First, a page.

In the words of William Cardinal Levada, prefect of the Congregation for the Doctrine of the Faith, “The development and use of apologetics — a system of explaining and defending the truths of faith — largely went out of fashion with the Second Vatican Council, but is still needed today because Catholics in every age are called to explain the reasons for their faith and their hope” (April 29, 2010, address at a conference on “A New Apologetics” at the Pontifical Regina Apostolorum University in Rome).
A great many Catholics today suffer from an unprecedented identity crisis. Mainstream media, peer pressure, and lack of formation are some of the factors causing a near-exodus of Catholics to other religions, such as the many branches of Protestantism, New Age, Islam, or just plain agnosticism. It is tragic that some of the basic tenets of the faith, such as the Divinity of Christ, the Real Presence, the Magisterium, and the role of Mary are seen by many as the opinions of a dying generation.

The Solution:
A New Apologetics

On May 15, 2002, John Paul II taught the bishops of the Antilles in their ad limina visit that: “It is essential in your particular Churches to develop a new apologetics for the people, so that they may understand what the Church teaches and thus be able to give reason for their hope (cf. 1 Peter 3:15). For in a world where people are continuously subjected to the cultural and ideological pressure of the media and the aggressively anti-Catholic attitude of many sects, it is essential for Catholics to know what the Church teaches, to understand that teaching, and to experience its liberating power. A lack of understanding leads to a lack of the spiritual energy needed for Christian living and the work of evangelization.”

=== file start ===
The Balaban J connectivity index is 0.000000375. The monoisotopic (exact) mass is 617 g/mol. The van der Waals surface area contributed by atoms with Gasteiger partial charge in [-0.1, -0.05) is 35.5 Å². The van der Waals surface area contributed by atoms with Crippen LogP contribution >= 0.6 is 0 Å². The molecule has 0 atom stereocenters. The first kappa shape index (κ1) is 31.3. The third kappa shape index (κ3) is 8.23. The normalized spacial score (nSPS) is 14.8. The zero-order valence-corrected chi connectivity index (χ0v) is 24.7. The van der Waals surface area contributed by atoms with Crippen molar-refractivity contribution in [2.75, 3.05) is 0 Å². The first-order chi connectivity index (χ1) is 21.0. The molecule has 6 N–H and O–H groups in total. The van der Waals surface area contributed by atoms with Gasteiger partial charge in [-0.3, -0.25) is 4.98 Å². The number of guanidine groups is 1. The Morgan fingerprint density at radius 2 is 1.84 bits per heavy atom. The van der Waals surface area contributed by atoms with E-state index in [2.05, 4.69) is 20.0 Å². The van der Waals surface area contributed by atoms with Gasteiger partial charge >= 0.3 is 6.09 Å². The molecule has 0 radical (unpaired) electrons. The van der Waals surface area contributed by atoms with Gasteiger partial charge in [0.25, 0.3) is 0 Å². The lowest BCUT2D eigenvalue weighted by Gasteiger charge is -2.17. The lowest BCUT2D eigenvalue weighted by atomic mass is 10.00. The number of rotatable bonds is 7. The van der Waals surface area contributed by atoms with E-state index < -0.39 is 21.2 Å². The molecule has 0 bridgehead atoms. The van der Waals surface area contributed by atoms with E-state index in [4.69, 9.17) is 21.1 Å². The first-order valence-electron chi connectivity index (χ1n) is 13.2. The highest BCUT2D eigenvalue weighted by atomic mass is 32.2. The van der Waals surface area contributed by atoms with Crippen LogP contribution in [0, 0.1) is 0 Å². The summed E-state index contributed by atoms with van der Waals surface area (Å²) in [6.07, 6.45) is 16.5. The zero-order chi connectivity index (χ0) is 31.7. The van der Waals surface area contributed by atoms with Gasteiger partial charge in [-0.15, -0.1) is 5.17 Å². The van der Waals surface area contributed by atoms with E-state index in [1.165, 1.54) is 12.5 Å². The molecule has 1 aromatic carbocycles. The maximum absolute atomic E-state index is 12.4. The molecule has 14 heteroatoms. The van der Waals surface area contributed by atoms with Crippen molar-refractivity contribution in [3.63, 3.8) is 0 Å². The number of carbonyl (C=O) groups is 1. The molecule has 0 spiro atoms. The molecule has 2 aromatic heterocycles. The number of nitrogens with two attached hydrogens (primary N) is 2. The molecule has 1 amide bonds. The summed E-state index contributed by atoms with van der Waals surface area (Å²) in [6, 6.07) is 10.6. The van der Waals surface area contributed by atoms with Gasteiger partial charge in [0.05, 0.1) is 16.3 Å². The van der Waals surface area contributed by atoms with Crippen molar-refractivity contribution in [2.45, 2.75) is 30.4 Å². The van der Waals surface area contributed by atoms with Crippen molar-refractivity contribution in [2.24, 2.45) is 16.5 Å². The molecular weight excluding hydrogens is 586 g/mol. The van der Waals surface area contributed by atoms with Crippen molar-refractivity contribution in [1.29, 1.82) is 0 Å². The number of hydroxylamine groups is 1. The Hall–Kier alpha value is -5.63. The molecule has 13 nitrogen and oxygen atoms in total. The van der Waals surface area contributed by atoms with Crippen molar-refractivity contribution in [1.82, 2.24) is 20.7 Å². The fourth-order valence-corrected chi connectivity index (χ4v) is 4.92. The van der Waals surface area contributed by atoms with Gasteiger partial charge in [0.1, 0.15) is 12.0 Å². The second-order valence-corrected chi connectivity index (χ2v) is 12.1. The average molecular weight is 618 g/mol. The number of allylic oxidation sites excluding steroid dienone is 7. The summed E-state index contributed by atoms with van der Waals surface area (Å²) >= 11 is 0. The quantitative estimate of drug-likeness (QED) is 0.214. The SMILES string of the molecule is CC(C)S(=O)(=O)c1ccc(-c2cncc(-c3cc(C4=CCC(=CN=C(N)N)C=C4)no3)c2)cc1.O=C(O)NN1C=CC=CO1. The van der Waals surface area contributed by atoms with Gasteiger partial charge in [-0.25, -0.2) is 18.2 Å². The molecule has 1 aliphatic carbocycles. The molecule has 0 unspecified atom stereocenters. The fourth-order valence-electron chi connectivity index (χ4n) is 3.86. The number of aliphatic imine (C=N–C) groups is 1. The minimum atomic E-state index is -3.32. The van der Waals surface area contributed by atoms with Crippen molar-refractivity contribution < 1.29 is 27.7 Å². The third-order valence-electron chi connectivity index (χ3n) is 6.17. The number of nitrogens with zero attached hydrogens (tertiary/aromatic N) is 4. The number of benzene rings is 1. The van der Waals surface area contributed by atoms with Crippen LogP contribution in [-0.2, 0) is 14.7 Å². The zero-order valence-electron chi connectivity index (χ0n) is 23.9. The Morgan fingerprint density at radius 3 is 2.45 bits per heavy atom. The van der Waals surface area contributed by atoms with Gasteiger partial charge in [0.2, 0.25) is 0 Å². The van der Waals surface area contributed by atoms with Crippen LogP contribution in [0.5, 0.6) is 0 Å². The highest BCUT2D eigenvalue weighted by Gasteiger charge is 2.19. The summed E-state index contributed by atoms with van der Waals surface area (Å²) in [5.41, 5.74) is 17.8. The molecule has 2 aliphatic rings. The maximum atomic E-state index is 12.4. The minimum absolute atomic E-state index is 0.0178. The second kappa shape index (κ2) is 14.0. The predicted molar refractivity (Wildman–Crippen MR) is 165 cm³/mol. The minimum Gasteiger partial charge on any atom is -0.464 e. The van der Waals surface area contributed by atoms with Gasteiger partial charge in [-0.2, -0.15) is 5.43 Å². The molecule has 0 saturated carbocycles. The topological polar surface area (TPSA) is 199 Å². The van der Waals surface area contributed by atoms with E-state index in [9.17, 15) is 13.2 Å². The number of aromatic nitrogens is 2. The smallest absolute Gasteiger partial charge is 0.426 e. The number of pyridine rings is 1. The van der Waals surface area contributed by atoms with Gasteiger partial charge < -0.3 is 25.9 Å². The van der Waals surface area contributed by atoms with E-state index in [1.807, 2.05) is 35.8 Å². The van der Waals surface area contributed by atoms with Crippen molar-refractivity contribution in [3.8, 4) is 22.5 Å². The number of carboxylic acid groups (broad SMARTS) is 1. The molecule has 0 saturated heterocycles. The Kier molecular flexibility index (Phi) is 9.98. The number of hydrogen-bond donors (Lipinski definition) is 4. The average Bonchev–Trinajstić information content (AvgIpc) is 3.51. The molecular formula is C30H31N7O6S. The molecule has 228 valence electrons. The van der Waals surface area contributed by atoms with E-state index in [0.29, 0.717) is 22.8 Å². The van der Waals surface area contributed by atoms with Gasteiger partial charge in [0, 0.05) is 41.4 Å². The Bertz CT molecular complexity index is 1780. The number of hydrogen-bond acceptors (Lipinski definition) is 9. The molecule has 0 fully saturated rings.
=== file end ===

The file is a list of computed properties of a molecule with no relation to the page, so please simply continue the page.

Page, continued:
Grace abounds in the darkest times. Alongside the crisis, the Church has also seen the astounding growth of new movements of apologists: staunch men and women stand up to reaffirm the defense of Apostolic Tradition, the orthodox interpretation of Sacred Scripture and the teachings of the Magisterium.
The Lost Art of Catholic Apologetics has become increasingly popular today among lay Catholics, especially in the United States. Catholics in general are called to be proud to be a part of this new wave of missionaries — to reconquer America for Christ the King.
All Catholics must be empowered to believe, love, understand, proclaim, and defend the perennial doctrines preached by the apostles of Our Lord Jesus Christ.
In the words of John Paul II, Catholics “cannot settle for a life of mediocrity, marked by a minimalist ethic and a shallow religiosity.” He described them as “cafeteria Catholics.”
I am proud to be a part of this renewed effort with The Wanderer, and I invite all of our readers to make good use of the weekly articles in this new section of Catholic apologetics, to stand up for the faith and be counted among the new apologists of the third millennium. Let us put on the Armor of God (Eph. 6:10-17) and earnestly contend for the faith which was once delivered unto the saints (Jude 1:3).

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(Raymond de Souza is director of the Evangelization and Apologetics Office of the Winona Diocese, Minn.; an EWTN program host; regional coordinator for Portuguese-speaking countries for Human Life International (HLI); president of the Sacred Heart Institute, and a member of the Sovereign, Military, and Hospitaller Order of the Knights of Malta. His web site is www.raymonddesouza.com.)